I grew up on a steep divide but it wasn’t geographical. Instead it was a ridge or a chain of mountains both inside and outside me. I didn’t wish to be blind. I wanted to play baseball. And perhaps, more significantly, I wanted to be a scientist. Neither baseball or physics would happen for me. I became a poet. Compared to physics I think poetry is easy. All you have to do is step barefoot on a worm like Theodore Roethke, and you’ve got a poem. Poems fall out of cupboards like a box of starch loaded with spiders.
A popular phrase in advocacy circles is “embrace your disability”—but I’ve always thought the “d” word too mountainous for a hug. No one who’s disabled experiences a singular thing—a kewpie doll of physical difference that can be clutched to the chest. No. You can’t embrace your disability because, in fact, it’s a chain of mountains—highly articulated peaks with physical and metaphorical obstacles. I can’t stand it when I hear someone say “embrace disability”—one might as well embrace the Grand Tetons.
But I have another reason for hating the phrase “embrace disability”—one thinks of how difficult “embraces” really are for the disabled whose hopes for love and sexual life are often next to impossible.
Do you embrace your human loneliness and the near impossibility of intimacy with others?
Do you embrace your unemployment? The erosion of rehabilitation and health services?
Or the fact that doctor’s offices in the US are largely inaccessible?
Or that colleges and universities are woefully trapped in a 1970’s model of disability services?
Or that public transportation, especially airlines, treat you like a cockroach?
So I don’t like the word “embrace” which is just plain tomfoolery. And I don’t like “accept” because it’s too passive and vaguely defeatist.
Exult. Rejoice. Be rapturous. These are all too American. Don’t worry. Be Happy.
It just isn’t easy. The emotional rain isn’t gentle.
Once upon a time in Ithaca, New York, I encountered a man, a rather disheveled and clattering old man, someone the locals seemed to know, for we were in a diner, and he was going from table to table chattering with breakfasters, not asking for money, but essentially playing the role of the Id, sassing people, perhaps in ways they required, who could say, but there he was, pressing into each person’s space, piercing the psyches of strangers with his needle. He called a cop “Porky” and an elderly woman “Grandma” as he lurched steadily toward me. “Oh Doggy!” he said. “Doggy doggy doggy!”
Then he said, “What kind of fucking person are you?”
I tried my best Robert deNiro impression: “Are you talking to ME?”
He was not amused.
“A prisoner!” he shouted, for the whole diner was his stage. “This dog’s a prisoner!”
For a moment I felt the rising heat of embarrassment and rejection. Then, as he repeated my dog was a slave, I softened. In a moment of probable combat I stepped far back inside myself, not because I had to, but how to say it? Corky was unruffled. She actually nuzzled my leg. The nuzzle went up my torso, passed through my neck, went straight for the amygdala.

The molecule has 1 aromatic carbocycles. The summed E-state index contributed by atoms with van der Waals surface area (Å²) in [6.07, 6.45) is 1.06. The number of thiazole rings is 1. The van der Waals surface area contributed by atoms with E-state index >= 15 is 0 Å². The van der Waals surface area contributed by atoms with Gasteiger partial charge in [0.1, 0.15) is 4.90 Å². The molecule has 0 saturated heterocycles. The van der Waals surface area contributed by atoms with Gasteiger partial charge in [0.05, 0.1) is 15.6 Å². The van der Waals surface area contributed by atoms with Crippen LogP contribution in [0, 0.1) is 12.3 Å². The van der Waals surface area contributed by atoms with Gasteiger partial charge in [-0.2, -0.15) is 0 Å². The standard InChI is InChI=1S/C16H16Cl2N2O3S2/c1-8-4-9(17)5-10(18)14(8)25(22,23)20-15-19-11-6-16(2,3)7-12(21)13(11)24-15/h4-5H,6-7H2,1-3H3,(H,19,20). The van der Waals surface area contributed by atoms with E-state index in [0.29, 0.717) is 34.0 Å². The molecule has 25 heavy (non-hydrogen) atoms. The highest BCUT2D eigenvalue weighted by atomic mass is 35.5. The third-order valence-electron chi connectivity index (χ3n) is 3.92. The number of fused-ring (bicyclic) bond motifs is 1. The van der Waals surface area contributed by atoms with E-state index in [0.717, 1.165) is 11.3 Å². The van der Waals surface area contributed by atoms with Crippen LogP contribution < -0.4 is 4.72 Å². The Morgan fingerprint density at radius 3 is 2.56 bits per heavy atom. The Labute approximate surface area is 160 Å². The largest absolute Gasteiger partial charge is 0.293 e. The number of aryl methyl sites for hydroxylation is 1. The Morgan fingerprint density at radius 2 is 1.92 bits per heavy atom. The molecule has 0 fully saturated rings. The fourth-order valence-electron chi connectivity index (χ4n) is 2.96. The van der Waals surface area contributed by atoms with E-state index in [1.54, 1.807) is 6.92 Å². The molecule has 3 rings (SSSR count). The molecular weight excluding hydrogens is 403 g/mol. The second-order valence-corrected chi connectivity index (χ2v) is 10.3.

I smiled then. I said, “You’re right. And I’m a prisoner too.”
I don’t know if it was my smile, or my agreement that did the trick, but he backed up, turned, and walked out the door. Strangers applauded.
I’d beaten a lifetime of bad habits. I hadn’t fallen into panic, or rage, or felt a demand to flee.
I sat at the counter, tucked guide dog Corky safely out of the way of walking customers, and ordered some eggs. I daydreamed over coffee.
When I was eleven years old I fell onto a pricker bush. It’s hard to say how I did it, but I was impaled on hundreds of thorns. My sister who was six at the time, and my cousin Jim who was maybe nine, fell to the ground laughing as if they might die. I begged them for help which of course only made them laugh all the harder. I remember tears welling in my eyes and their insensible joy. I also knew in that moment they were right to laugh—that I was the older kid, was a bit bossy, disability be damned. I was the one who told my sister and cousin what to do. Now I was getting mine. My just deserts. In the end I tore myself from the monster shrub and stormed into the house. I sulked while they continued laughing outside.
Perhaps I thought, there in the diner, I could live henceforth in a new and more flexible way.
“Is it as simple as this?” I thought. “One simply decides to breathe differently.”
I saw, in a way, it was that simple.
Saw also how a dog can be your teacher. And while eating wheat toast I thought of the Buddha’s words from the Dhammapada:
Live in Joy, In love,
Even among those who hate.
Live in joy, In health,
Even among the afflicted.
Live in joy, In peace,
Even among the troubled.
Look within. Be still.
Free from fear and attachment,
Know the sweet joy of living in the way.
But you see, that’s the poet in me. It’s easy to imagine disabled life is a matter of grace.
And though I have these moments, I know I’m high in the Grand Tetons, still looking for a path.